Monday, August 12, 2019

John Denver Trending


A stolen iPad ruins a young boy’s life. Bullied by his classmates during dance practice, John Denver (Jansen Magpusao) quits the group presentation to rush back home, only to be accused of stealing his classmate‘s iPad. The kid snaps and beats up his bully, not knowing that their altercation is being recorded on video. As the aggressor plays victim and uploads the file on Facebook, the small and quiet town in Antique becomes the center of attention in a social media scandal that erupts and catches the attention of the entire nation. With trial by publicity replacing due process, John Denver is subjected to more bullying and public scorn. As the situation spirals out of control with the involvement of media both online and traditional, his mother Marites (Meryll Soriano) will do everything she can to clear her child’s name, but will her efforts be enough when society has already placed their verdict?

John Denver Trending should be required viewing for anyone who owns a social media account. What it presents is the life cycle of a social media scandal, effectively capturing the ethos of a society whose values and judgment are being dictated more and more by the whims of online trends. It is because of this that this film is quite hard to watch, because each and every one of us has participated directly or indirectly in fostering such kind of lynch mob mentality prevalent today.

Or maybe Filipinos just love underdog stories? This theory proves to be useful in soap operas because there is an obligatory reversal of fortune towards the end of their run. But John Denver Trending is no telenovela. What it does is slap you hard in the face with an inconvenient truth about today’s society without any attempt on poetic justice. After all, this is real life we are talking about here. Just ask anyone who has been cyber-bullied and ended up with 15 seconds of fame that they never asked for in the first place.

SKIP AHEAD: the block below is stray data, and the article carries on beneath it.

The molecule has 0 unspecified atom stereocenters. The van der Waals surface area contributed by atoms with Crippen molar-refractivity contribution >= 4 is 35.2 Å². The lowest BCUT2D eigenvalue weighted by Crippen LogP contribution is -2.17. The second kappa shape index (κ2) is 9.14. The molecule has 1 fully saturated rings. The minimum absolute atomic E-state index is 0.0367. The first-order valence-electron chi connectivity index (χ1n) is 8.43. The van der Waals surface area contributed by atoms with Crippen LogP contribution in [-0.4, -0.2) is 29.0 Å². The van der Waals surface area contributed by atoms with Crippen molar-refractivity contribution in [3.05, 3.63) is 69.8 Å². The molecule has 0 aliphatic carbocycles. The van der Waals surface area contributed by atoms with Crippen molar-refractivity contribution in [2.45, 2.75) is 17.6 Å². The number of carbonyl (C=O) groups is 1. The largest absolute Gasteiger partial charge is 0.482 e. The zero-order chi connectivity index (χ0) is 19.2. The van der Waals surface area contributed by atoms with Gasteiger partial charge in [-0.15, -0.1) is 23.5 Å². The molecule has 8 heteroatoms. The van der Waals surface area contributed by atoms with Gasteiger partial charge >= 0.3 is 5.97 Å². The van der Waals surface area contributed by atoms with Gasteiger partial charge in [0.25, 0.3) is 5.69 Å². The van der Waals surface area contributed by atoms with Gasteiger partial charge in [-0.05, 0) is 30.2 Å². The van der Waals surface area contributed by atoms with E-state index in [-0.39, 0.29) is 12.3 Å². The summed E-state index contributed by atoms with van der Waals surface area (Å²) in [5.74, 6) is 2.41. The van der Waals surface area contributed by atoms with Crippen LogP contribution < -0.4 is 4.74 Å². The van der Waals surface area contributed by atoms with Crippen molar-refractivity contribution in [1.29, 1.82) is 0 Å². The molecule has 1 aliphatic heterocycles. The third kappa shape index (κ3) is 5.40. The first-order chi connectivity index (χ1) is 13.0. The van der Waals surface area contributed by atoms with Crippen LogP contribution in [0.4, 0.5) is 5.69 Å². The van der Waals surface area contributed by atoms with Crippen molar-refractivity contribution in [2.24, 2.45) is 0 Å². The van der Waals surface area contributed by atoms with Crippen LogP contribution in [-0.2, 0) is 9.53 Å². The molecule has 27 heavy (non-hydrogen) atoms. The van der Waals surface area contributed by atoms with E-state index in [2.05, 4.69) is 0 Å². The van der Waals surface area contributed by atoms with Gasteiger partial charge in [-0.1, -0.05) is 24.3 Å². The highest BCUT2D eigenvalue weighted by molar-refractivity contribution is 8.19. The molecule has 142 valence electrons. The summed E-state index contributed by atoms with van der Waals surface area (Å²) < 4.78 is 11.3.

As mentioned, this narrative makes you guilty. Everyone has an opinion on social media nowadays, and discussions tend to quickly devolve from intellectual to ad hominem territory with the click of a button. Perhaps the difference is that in this movie, it is clearly established that the subject of cyber bullying is innocent. In real life, though, unless you have the means to fight back you just become the online media sensation of the day without any chance to share your side of the story at all. People will eventually forget you, but not everyone can move on from the kind of trauma such an experience can give.

Acting-wise, Soriano should be doing more movies. She could have given Ruby Ruiz some serious competition had her character been given more exposure. Her intensity gives you more reason to admire the rapport she has with her onscreen son. As for Magpusao, he has this kind of silent demeanor that is not attention-grabbing at all, but his eyes can tell a story and his nuanced acting is primarily derived from that. Given the right training and opportunities, this newbie can go places.

John Denver Trending provides a compelling argument on the role social media has played in the evolution of our society. It is not afraid to pummel you with its hard-hitting truths. The resolution of its story, though laced with tragedy, is a necessary evil to strongly deliver a point and trigger an epiphany on what we have become as a society. It’s a bitter pill to swallow and there is no guarantee that we will get better because of it, but if it ends up encouraging even just one soul to reflect on his/her behavior on social media, then perhaps the film has succeeded in delivering its message after all.

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